It wasn’t hers. She was too young to skate. But she managed to get her sister’s key.
She grappled with it in her tiny hands, trying to do what you did with a skate key. She jammed it into the bottom of a skate with her clumsy hands. In a whoosh! it was gone. More skillful hands came and took it. Her first memory!
She didn’t witness the invention of fire, but, by god, she got her grubby hands on her sister’s skate key. Later, she would get her grubby hands on many other things.
I had known him for three months. If I wanted to see him on weekends, I’d have to learn to ski. My sister had size 12 ski boots she would loan to me. His high school classmate wanted to sell her old skis for $5. I emptied my piggy bank, went to the ski shop on Holly Street and bought a pair of ski pants. I had my cotton jacket that looked okay with the pants. I had my red plaid wool scarf and a pair of mittens. I was ready to go to the mountains with my boyfriend.
Adam took his name seriously. He knew he was the first among men. His hairline was eroding faster than the Galveston coastline in his home state of Texas, but he was a sharp dresser and a smooth talker. Ladies loved his drawl.
At a Two-for-Tuesday happy hour, he sent a Cosmopolitan to a stunner in the corner. She stopped by to thank him.
“Can I tell you a secret?,” he asked. She nodded.
“You remind me of a young Scarlett Johansson.”
“Want to hear my secret?” she whispered. He cocked his head.
Is this PolySci 204? Are you Professor Adams? Can I sit anywhere? Is the textbook online? What’s the WiFi password? Where can I plug in my mini Himalayan salt lamp? Do you grade on a curve? Do you want to pet my Emotional Support Animal? Are you allergic? Can I eat in class? Can I vape? Is texting my term paper okay? Can I save seats for my sorority sisters? When are your office hours? Can my mom audit this class? Why is the syllabus three pages long? Can I leave early? When is the last day to drop?
“Technically it’s a cobra—a comfort cobra,” said the intense gentleman. “Have you not seen the latest data?” In exasperation, he shoved an official-looking scientific document into the steward’s face.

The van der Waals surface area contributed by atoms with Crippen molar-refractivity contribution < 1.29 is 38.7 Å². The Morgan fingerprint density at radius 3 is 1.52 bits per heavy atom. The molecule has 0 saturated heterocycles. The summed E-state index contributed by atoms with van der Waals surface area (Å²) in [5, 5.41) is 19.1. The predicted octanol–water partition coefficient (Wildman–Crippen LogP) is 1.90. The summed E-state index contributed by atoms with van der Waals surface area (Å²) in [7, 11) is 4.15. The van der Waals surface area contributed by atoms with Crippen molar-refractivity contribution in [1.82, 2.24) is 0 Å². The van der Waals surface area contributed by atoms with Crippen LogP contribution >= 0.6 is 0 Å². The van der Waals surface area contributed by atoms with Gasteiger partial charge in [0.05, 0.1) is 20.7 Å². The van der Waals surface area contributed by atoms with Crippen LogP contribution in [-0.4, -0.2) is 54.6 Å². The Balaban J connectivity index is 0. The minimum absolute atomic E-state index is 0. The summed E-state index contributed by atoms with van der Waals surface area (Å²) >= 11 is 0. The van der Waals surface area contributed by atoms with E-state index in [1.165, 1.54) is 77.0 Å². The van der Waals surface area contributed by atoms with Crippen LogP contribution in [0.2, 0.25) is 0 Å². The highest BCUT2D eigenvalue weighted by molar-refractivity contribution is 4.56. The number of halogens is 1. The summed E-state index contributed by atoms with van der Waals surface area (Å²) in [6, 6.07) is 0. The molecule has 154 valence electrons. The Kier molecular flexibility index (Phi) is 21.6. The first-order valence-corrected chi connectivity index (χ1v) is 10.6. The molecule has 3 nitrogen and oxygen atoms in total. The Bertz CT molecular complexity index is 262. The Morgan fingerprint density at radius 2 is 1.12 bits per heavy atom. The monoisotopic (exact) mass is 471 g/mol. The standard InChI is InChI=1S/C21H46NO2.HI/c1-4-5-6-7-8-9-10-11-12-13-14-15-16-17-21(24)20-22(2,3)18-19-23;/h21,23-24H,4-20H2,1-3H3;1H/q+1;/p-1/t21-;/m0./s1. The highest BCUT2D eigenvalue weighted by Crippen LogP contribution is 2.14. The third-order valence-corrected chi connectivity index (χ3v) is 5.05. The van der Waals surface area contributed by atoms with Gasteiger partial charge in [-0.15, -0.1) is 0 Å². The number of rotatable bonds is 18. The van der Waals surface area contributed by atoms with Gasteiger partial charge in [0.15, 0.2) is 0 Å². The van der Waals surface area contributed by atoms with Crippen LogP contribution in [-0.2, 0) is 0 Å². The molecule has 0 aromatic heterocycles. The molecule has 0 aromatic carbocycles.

“He’ll stay in his pouch on my lap.” The steward peered around nervously, reread in his mind the revised guidelines based on recent controversial incidents, then quickly ushered the man to the back of the plane in an empty row.
This might work, thought the steward. Until he heard some ruckus up front. Then he noticed the woman with the mongoose.
When the fog rolled in, she shrieked. The road in front was narrow and surreptitious. The jungle was thick on both sides. The air was heavy and gray. She waited in the car for an hour, listened to banal tunes that should have inspired but just rolled on. When the first rock smashed onto the chassis, she cursed herself and the innocent black bird that had sought refuge on the thin bough to the right. Then she ran up to the mountainside, crawled into a narrow crevice.
It was in that darkness that the lost box of golden dust sparkled.
When Alex saw his mother’s face in a cloud formation three days after her funeral, he assumed his eyes were playing tricks. “No way,” he whispered. But then the breeze transformed her lips into the half-smile that always meant she had a wonderful secret she just could not keep to herself.
What is it? he wondered. He followed her celestial gaze to a cloud that looked exactly like a leaping dog. It was Dexter, his childhood companion.
Message received, Mom. Alex took a long hard look at his life. Time to grow up, make changes, secure his future. Because…heaven.
Dropping my kids off this new school year meant getting used to a new routine, commitments and time management. I had tears, joy, and one hour before work. A quiet realization: Bring on the bra shopping….. alone. I tried on everything. Sometimes twice. My trash can full of old bras were slowly killing me. My two smarties started a new journey, so did I. Mine was comfort and curves. I indulged in numerous perfect over-the-shoulder boulder holders. Pure decadence. I picked up my babies a happier mama, happier wife, happier woman!
Neighbors protested the opening of this place with its non vertical wood gentrification fence. Doctor’s orders.: he needed coffee before he became unstable. He stumbled there in sweat pants, which he knew to be his pajamas. The place had been a toy store for 30 years, now it had minimalist fascist light fixtures and white on white décor. He ordered $7 coffee with a Groupon. He sat outside to drink it and steady himself, observing the shabby, rich hipsters. He admired and envied them, that they could have this most days, and then realized that they were all homeless people.
“Fifty yards,” he utters. The street is narrow and smooth, like a watery ribbon. “We are almost there.”
She stares ahead, and then to the right, the signpost not yet visible. Then she listens to the sound of crickets and blackbirds imposed upon the backdrop of the silently departed thunderstorm. She thinks of a warm bed, and of a hot bath. He reflects inward for a closure to a long tumultuous journey tied with her with outer-world’s inclemency.
The pebble had rolled in quietly. The fall then lasted for a minute. Silently, they held their hands together to the end.